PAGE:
Pay for business-school graduates rebounded to new heights this year after flatlining early in the pandemic.
Salaries for newly minted M.B.A.s are hitting record highs as consulting firms, banks and technology companies lure top business-school graduates into their ranks in a tight labor market.
Both the Wharton School of the University of Pennsylvania and the University of Chicago’s Booth School of Business reported the median salary for this year’s graduates grew $5,000 to hit $155,000. It was Wharton’s highest-recorded median base salary, with 99% of students seeking jobs receiving an offer. Duke University’s Fuqua School of Business said the average annual salary for its M.B.A.s rose 4% compared with last year to more than $141,000—also a new high.
Pandemic-related management challenges, from supply-chain disruptions to uncertainty around the future of work, have made a diverse group of companies more willing to pay a premium for M.B.A.s’ skill sets.
Many of these firms also reported rising profits, with major Wall Street employers including Goldman Sachs Group Inc., JPMorgan Chase & Co., Citigroup Inc. and Morgan Stanley also increasing pay for early-career professionals.
“Everyone is in a bit of an arms race in terms of compensation,” said Maryellen Reilly, deputy vice dean of Wharton’s M.B.A. program.
Compared with other graduate degrees, the M.B.A. tends to pay off in the job market. Graduates at most programs typically made more money two years out of school than they had borrowed, a Wall Street Journal analysis of federal data found.
Salaries for M.B.A.s had generally risen for years before the pandemic led many corporate recruiters to shelve their usual hiring plans. The median salary for M.B.A.s across the U.S. was flat at $105,000 for last year’s graduates, according to the nonprofit Graduate Management Admission Council. But that figure is projected to reach $115,000—an all-time high—for 2021 graduates as the labor market continues to recover, according to a recent GMAC survey of corporate recruiters.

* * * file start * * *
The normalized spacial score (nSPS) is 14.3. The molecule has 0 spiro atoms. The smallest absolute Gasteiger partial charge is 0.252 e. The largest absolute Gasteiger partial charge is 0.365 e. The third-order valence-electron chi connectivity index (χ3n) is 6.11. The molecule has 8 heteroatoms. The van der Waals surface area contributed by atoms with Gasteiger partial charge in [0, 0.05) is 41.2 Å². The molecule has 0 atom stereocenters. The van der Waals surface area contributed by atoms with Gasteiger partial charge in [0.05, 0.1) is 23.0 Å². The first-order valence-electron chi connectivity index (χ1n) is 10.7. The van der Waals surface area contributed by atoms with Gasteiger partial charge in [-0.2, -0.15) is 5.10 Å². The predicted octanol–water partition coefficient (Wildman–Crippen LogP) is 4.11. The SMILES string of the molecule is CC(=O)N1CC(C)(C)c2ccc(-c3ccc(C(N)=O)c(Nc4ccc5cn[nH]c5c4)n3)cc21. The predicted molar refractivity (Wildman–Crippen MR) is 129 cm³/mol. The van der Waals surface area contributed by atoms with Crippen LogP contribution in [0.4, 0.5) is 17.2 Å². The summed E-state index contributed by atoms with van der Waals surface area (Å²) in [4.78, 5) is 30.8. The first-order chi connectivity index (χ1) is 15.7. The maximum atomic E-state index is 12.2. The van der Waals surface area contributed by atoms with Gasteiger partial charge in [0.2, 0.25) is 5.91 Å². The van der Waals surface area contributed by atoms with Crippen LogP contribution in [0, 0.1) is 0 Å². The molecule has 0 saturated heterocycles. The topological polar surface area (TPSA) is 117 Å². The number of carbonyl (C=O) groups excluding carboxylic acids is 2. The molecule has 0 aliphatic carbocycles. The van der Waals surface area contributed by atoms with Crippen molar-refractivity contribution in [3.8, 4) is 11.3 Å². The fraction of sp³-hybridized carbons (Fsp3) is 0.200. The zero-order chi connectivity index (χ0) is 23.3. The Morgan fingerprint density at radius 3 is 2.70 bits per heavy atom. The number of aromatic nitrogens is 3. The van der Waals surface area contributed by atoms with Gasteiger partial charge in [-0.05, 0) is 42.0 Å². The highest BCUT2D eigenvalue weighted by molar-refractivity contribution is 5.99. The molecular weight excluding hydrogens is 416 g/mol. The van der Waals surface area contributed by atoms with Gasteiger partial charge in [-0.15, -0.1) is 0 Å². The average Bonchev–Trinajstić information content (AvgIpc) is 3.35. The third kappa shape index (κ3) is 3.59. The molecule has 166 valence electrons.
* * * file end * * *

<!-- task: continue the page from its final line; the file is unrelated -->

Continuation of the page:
Companies are increasingly competing for business-school talent across industries, said Sheryle Dirks, associate dean for career management at Fuqua.
“M.B.A.s have more diverse types of job opportunities than ever before,” she said, adding that growing employer demand is outstripping supply in ways that boost graduates’ leverage even as many get to weigh more options. Salary offers in finance, consulting and tech saw the biggest jumps among Fuqua’s 2021 degree candidates this year, Ms. Dirks said.
Demand for consulting firm Bain & Co.’s services has never been higher, which means the firm needs to scoop up even more M.B.A.s to keep pace with client requests, said Keith Bevans, a partner who leads recruiting. Compensation for new M.B.A. hires rise slightly every year but got a bigger bump this year, he said.
“It’s just a more competitive market,” he said. “It’s a great time to be looking for a job after school.”
Some top programs, including Harvard Business School, have yet to release their latest salary numbers.
Despite higher pay after graduation, gaps persist between men and women M.B.A.s. Women’s share of enrollment in full-time business-school programs hit a record high of 41% in 2021, up from 39% last year, according to the Forté Foundation, a nonprofit that advocates for advancing women’s leadership through business education.
In 2020, women M.B.A.s surveyed by Forté made an average of $147,412 a year—20% less than the $177,112 a year reported by men.
Last year’s reported gender pay gap ranged from $11,000 for those with zero to two years of work experience post-M.B.A., to a much wider $60,000 difference for those with nine or more years’ experience, according to Forté. For business-school alums three to five years out, men made an average of some $172,000, while women made just shy of $152,000.
Women were less likely to be promoted and more likely to have fewer direct reports, the survey found. Even though men and women go into equally lucrative fields, one factor behind the gender pay gap is that women tend to be promoted at lower rates.
“We’ve definitely seen right out of business school the choices men and women are making are similar—similar jobs with the same types of opportunities,” Forté Foundation Chief Executive Elissa Sangster says. “But once they move into their careers, a number of different things come into play.”
By Patrick Thomas